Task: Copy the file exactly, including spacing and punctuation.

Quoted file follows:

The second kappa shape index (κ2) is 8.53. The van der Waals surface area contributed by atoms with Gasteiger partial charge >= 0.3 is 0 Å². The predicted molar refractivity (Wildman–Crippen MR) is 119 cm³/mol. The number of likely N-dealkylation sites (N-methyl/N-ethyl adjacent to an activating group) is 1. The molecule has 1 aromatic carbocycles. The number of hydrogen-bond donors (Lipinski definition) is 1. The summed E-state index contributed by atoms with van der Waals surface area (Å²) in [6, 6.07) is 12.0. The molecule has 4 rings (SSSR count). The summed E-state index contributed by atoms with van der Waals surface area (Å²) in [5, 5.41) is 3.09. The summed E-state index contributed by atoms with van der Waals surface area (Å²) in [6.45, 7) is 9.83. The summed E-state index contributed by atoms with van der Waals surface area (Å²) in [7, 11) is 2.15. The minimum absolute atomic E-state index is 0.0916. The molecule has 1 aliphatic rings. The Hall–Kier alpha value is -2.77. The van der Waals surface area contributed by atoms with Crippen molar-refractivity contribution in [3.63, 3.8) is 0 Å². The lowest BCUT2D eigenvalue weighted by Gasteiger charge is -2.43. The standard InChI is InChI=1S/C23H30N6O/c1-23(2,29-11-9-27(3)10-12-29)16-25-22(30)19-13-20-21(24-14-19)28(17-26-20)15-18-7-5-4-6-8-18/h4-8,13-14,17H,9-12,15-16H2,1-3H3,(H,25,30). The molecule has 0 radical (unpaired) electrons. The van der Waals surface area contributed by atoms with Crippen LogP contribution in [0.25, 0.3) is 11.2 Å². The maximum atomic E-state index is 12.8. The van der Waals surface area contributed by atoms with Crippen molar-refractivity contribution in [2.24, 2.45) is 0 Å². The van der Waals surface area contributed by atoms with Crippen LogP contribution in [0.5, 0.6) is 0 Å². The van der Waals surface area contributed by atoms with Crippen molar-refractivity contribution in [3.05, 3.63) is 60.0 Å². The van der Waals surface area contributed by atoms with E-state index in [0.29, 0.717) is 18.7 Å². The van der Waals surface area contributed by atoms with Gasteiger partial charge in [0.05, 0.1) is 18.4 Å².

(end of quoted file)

The second kappa shape index (κ2) is 8.53. The van der Waals surface area contributed by atoms with Gasteiger partial charge >= 0.3 is 0 Å². The predicted molar refractivity (Wildman–Crippen MR) is 119 cm³/mol. The number of likely N-dealkylation sites (N-methyl/N-ethyl adjacent to an activating group) is 1. The molecule has 1 aromatic carbocycles. The number of hydrogen-bond donors (Lipinski definition) is 1. The summed E-state index contributed by atoms with van der Waals surface area (Å²) in [6, 6.07) is 12.0. The molecule has 4 rings (SSSR count). The summed E-state index contributed by atoms with van der Waals surface area (Å²) in [5, 5.41) is 3.09. The summed E-state index contributed by atoms with van der Waals surface area (Å²) in [6.45, 7) is 9.83. The summed E-state index contributed by atoms with van der Waals surface area (Å²) in [7, 11) is 2.15. The minimum absolute atomic E-state index is 0.0916. The molecule has 1 aliphatic rings. The Hall–Kier alpha value is -2.77. The van der Waals surface area contributed by atoms with Crippen molar-refractivity contribution in [3.63, 3.8) is 0 Å². The lowest BCUT2D eigenvalue weighted by Gasteiger charge is -2.43. The standard InChI is InChI=1S/C23H30N6O/c1-23(2,29-11-9-27(3)10-12-29)16-25-22(30)19-13-20-21(24-14-19)28(17-26-20)15-18-7-5-4-6-8-18/h4-8,13-14,17H,9-12,15-16H2,1-3H3,(H,25,30). The molecule has 0 radical (unpaired) electrons. The van der Waals surface area contributed by atoms with Crippen LogP contribution in [0.25, 0.3) is 11.2 Å². The maximum atomic E-state index is 12.8. The van der Waals surface area contributed by atoms with Crippen molar-refractivity contribution in [2.24, 2.45) is 0 Å². The van der Waals surface area contributed by atoms with Crippen LogP contribution in [0.5, 0.6) is 0 Å². The van der Waals surface area contributed by atoms with Crippen molar-refractivity contribution in [3.05, 3.63) is 60.0 Å². The van der Waals surface area contributed by atoms with E-state index in [0.29, 0.717) is 18.7 Å². The van der Waals surface area contributed by atoms with Gasteiger partial charge in [0.05, 0.1) is 18.4 Å².